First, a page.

5 Most Common Mistakes People Make When Pulled Over For A DUI

American adults have the right to drink responsibly as long as they don't cross the line into disturbing or dangerous behavior, such as driving drunk. Citizens blur the line between drinking responsibly and criminal behavior when they get behind the wheel with a high blood alcohol content (BAC). When you get pulled over after a couple of drinks, your handling of the interaction can have a direct impact on the outcome. Avoid these 5 common mistakes people make when pulled over for a DUI.

1. Making Incriminating Statements 

Do not incriminate yourself by admitting to drinking unless it's undeniable. When you admit to drinking before getting behind the wheel (even if you say you only had "one or two"), you give the cop probable cause. When a cop has probable cause, they may be able to search your vehicle or give you a breathalyzer. Never admit guilt unless you have no other recourse. 

2. Getting Combative 

Never argue with the arresting officers. Greet the officers politely and hand over your license and registration without protest. Be courteous yet brief and vague when answering questions during your initial conversation. If you provide too much detail, you risk incriminating yourself or contradicting yourself during your defense.  

3. Taking a Field Sobriety Test

Many citizens assume that they need to adhere to field sobriety tests, but field sobriety tests are voluntary, no matter how much the cop implies you must comply. Politely decline the field sobriety test.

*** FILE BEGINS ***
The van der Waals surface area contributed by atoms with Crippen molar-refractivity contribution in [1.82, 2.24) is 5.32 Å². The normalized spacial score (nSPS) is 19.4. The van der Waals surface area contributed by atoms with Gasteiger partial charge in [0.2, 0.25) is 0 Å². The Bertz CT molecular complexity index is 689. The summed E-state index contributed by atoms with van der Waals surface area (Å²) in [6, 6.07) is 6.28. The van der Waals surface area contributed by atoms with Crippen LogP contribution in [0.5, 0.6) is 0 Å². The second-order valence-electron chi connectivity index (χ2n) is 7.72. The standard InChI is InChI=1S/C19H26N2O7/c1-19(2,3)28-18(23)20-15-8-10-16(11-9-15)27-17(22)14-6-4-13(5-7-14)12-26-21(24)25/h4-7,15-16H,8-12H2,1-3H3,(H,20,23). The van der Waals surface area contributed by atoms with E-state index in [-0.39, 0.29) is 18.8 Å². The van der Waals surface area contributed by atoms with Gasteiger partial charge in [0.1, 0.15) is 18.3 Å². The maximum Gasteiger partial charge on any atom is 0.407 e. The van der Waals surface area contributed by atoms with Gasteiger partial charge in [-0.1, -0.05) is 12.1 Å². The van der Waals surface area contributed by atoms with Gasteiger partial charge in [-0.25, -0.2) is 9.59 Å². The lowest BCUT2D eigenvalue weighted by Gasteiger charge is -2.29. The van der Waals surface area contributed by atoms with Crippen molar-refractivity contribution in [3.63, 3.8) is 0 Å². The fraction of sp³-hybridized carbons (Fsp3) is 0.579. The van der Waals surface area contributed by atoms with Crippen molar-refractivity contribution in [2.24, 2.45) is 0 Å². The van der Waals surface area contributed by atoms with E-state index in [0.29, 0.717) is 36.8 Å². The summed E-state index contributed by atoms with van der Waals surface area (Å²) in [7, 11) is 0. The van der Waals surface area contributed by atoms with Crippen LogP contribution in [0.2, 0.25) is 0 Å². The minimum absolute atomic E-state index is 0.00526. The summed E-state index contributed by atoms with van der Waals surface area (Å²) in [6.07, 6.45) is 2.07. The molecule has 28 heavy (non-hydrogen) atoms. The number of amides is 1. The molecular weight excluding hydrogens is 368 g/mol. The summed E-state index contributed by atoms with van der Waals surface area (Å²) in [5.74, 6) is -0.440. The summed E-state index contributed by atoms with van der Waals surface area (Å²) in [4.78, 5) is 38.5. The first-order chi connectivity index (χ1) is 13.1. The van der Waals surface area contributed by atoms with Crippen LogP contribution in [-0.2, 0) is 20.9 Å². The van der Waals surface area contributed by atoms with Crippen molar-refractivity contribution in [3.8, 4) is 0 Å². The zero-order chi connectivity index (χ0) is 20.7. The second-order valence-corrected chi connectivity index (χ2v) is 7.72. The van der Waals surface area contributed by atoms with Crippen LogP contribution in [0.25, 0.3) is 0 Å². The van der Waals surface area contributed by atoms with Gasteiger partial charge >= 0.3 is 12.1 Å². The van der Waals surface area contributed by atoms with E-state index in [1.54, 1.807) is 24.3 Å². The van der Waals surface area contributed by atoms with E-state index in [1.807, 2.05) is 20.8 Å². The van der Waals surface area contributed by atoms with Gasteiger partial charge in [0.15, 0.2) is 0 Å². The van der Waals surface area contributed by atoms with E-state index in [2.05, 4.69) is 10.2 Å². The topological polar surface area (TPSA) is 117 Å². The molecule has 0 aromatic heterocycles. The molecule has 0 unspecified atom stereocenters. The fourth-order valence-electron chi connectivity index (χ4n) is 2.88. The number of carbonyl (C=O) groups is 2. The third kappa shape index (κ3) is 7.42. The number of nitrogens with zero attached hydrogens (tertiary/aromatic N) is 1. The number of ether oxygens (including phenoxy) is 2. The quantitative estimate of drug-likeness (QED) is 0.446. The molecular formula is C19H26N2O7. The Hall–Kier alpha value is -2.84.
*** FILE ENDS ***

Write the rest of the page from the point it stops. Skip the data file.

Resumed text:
If you opt to take the field sobriety test, the video of the test can be used against you in court. However, there are numerous reasons a sober person may fail a field sobriety test, such as poor balance, physical injury, or cognitive processing issues. 

4. Failing to Blow 

There are extreme penalties for citizens arrested on suspicion of DUI who don't blow. In many cases, these penalties are worse than a typical DUI. Drivers who blow slightly over the BAC can use this as grounds for lenient sentencing. In some cases, a lawyer can argue that the reading was off, due to a mistake when the test was administered or an outside source impacting the results. 

The only time you may want to deny the breathalyzer test is if the results will be recklessly high. In most states where a DUI is a misdemeanor, a BAC of 2.0 upgrades the case to a felony DUI charge, significantly increasing the legal ramifications.

5. Not Immediately Contacting a Lawyer 

You have the right to legal counsel. For more information, contact a DUI defense lawyer near you.